North Korea, when they talk about denuclearization, they are talking about South Korean territory too, when the United States is talking about, of course, North Korea's nuclear program. So we don't have an agreed-upon definition on denuclearization. We don't have agreed-upon - you know, we don't have agreement on sequencing. And now we are far apart on, you know, whether we should lift sanctions versus denuclearization steps. So we have a long road ahead of us.
MARTIN: But what is going to change the North's behavior? And I'll put this to both of you. But, Anthony - I mean, President Trump went into this summit - and this setting was significant, right? Vietnam - holding up Vietnam as an example of a former U.S. adversary turned into an ally that is thriving economically. I mean, saying, you too, North Korea - you could become like Vietnam. You just have to give up all your nuclear weapons. And Kim Jong Un, time and time again, isn't swayed by this economic argument.
KUHN: Right. Both sides had progressed in their positions since the first summit. They were supposed to have laid out their views completely and understood each other's views. So it's really surprising. Now, here's another way to look at it, OK? They said they made progress on certain issues. One - this came up in their remarks - normalization of ties. For example, they both seem to be amenable to opening liaison offices in each other's capitals - an end-of-war declaration.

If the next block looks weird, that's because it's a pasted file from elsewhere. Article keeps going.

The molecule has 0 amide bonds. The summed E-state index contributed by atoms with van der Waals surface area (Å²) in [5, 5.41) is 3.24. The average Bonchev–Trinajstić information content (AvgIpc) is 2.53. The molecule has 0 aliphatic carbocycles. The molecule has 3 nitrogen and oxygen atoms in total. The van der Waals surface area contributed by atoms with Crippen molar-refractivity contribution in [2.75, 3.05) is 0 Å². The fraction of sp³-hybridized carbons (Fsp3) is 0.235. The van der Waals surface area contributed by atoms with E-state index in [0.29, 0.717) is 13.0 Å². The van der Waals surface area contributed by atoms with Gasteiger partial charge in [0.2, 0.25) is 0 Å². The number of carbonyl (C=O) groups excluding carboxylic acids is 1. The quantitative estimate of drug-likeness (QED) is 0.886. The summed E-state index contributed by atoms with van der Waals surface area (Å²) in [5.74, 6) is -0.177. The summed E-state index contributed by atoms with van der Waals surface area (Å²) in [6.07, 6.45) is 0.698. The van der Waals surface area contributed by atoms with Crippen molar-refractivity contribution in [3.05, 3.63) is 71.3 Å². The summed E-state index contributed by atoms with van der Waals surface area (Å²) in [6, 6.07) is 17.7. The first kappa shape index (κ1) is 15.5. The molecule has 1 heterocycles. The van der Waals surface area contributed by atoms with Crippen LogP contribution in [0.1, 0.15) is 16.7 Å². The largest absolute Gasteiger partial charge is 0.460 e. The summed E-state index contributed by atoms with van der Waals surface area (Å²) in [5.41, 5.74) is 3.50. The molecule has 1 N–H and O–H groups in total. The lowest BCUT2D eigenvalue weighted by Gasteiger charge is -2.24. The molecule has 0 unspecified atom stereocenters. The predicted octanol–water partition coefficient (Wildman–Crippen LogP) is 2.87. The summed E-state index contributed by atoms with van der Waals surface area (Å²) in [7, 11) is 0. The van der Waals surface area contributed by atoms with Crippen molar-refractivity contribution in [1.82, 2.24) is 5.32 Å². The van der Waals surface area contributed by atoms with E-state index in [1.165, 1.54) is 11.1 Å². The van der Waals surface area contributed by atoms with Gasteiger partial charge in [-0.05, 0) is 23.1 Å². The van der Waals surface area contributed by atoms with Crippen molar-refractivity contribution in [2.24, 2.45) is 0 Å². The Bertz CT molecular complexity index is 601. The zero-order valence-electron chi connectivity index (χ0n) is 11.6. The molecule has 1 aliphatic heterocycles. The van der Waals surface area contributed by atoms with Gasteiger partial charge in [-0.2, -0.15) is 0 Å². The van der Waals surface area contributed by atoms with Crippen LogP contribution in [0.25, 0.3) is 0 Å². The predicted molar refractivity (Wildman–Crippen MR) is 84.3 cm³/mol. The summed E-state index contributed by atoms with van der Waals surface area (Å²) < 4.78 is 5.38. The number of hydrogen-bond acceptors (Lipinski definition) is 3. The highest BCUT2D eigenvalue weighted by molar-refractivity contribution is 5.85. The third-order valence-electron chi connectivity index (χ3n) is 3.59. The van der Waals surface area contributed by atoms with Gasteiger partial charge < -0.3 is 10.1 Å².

MARTIN: End of war on the Korean Peninsula.
KUHN: Yes, right. So these sort of secondary issues they seem to have made progress on. The key issues of denuclearization for sanctions - they just could not give ground on these key issues and were stuck again. And it is surprising.
MARTIN: Sue Mi Terry, go ahead.
TERRY: I think enticing Kim to open up North Korea like Vietnam was far-fetched to begin with. Vietnam was able to do that - pursue a China-style economic reform after they won, basically, and unified the country. North Korea has to deal with freer, richer, more Democratic rival state in the south.
So that was sort of a far-fetched scenario, from my perspective, to begin with. North Korea was not going to - just because Kim Jong Un is pursuing some economic reform, that's a long road ahead where they're ready to open up the country completely and normalize relations.
MARTIN: Right. Anthony, I'll leave it to you for the last word about regional response because President Trump has also mentioned that the strong partnership with China, Russia, South Korea and Japan has been instrumental in at least getting North Korea to the table. Any reaction from those countries to what happened at the summit or what, rather, did not happen?
KUHN: Well, I think probably the most shocked and dismayed is South Korea. President Moon Jae-in was all set to give a speech in which he laid out plans for further cooperation, economic integration. They're now, again, stuck. They cannot move ahead without some sort of progress on denuclearization. So we really have to see how North Korea responds, how they spin this, how willing they are to go back to the negotiating table and when.
MARTIN: All right. NPR's Anthony Kuhn on the ground in Hanoi. We were also joined by Sue Mi Terry, senior fellow and Korea chair at the Center for Strategic and International Studies. Thank you so much to both of you.
KUHN: You're welcome.
TERRY: Thank you.